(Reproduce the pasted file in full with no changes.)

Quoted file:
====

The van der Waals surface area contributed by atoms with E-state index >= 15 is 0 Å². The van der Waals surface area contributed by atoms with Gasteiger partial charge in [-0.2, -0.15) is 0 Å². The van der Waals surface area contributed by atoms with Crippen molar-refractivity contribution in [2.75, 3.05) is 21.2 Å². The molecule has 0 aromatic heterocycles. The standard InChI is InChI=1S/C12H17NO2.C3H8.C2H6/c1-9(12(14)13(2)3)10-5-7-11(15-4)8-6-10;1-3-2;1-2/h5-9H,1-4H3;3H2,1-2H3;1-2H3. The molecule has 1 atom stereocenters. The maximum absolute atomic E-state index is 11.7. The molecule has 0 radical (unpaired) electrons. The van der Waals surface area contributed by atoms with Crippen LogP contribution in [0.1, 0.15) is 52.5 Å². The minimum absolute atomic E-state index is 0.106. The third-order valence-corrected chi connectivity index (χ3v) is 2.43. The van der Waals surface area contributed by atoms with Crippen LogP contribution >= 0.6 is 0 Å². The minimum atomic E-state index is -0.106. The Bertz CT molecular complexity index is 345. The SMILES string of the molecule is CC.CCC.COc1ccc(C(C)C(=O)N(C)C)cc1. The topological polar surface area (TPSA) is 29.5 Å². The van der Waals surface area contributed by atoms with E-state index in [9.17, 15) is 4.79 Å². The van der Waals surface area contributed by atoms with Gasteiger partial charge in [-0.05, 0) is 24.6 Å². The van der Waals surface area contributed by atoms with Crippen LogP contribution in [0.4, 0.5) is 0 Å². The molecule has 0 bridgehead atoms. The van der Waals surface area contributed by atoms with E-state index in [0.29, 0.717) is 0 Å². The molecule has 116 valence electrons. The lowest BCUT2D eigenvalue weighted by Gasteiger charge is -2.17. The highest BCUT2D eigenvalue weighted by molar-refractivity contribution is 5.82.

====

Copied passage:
The van der Waals surface area contributed by atoms with E-state index >= 15 is 0 Å². The van der Waals surface area contributed by atoms with Gasteiger partial charge in [-0.2, -0.15) is 0 Å². The van der Waals surface area contributed by atoms with Crippen molar-refractivity contribution in [2.75, 3.05) is 21.2 Å². The molecule has 0 aromatic heterocycles. The standard InChI is InChI=1S/C12H17NO2.C3H8.C2H6/c1-9(12(14)13(2)3)10-5-7-11(15-4)8-6-10;1-3-2;1-2/h5-9H,1-4H3;3H2,1-2H3;1-2H3. The molecule has 1 atom stereocenters. The maximum absolute atomic E-state index is 11.7. The molecule has 0 radical (unpaired) electrons. The van der Waals surface area contributed by atoms with Crippen LogP contribution in [0.1, 0.15) is 52.5 Å². The minimum absolute atomic E-state index is 0.106. The third-order valence-corrected chi connectivity index (χ3v) is 2.43. The van der Waals surface area contributed by atoms with Crippen LogP contribution >= 0.6 is 0 Å². The minimum atomic E-state index is -0.106. The Bertz CT molecular complexity index is 345. The SMILES string of the molecule is CC.CCC.COc1ccc(C(C)C(=O)N(C)C)cc1. The topological polar surface area (TPSA) is 29.5 Å². The van der Waals surface area contributed by atoms with E-state index in [9.17, 15) is 4.79 Å². The van der Waals surface area contributed by atoms with Gasteiger partial charge in [-0.05, 0) is 24.6 Å². The van der Waals surface area contributed by atoms with Crippen LogP contribution in [0.4, 0.5) is 0 Å². The molecule has 0 bridgehead atoms. The van der Waals surface area contributed by atoms with E-state index in [0.29, 0.717) is 0 Å². The molecule has 116 valence electrons. The lowest BCUT2D eigenvalue weighted by Gasteiger charge is -2.17. The highest BCUT2D eigenvalue weighted by molar-refractivity contribution is 5.82.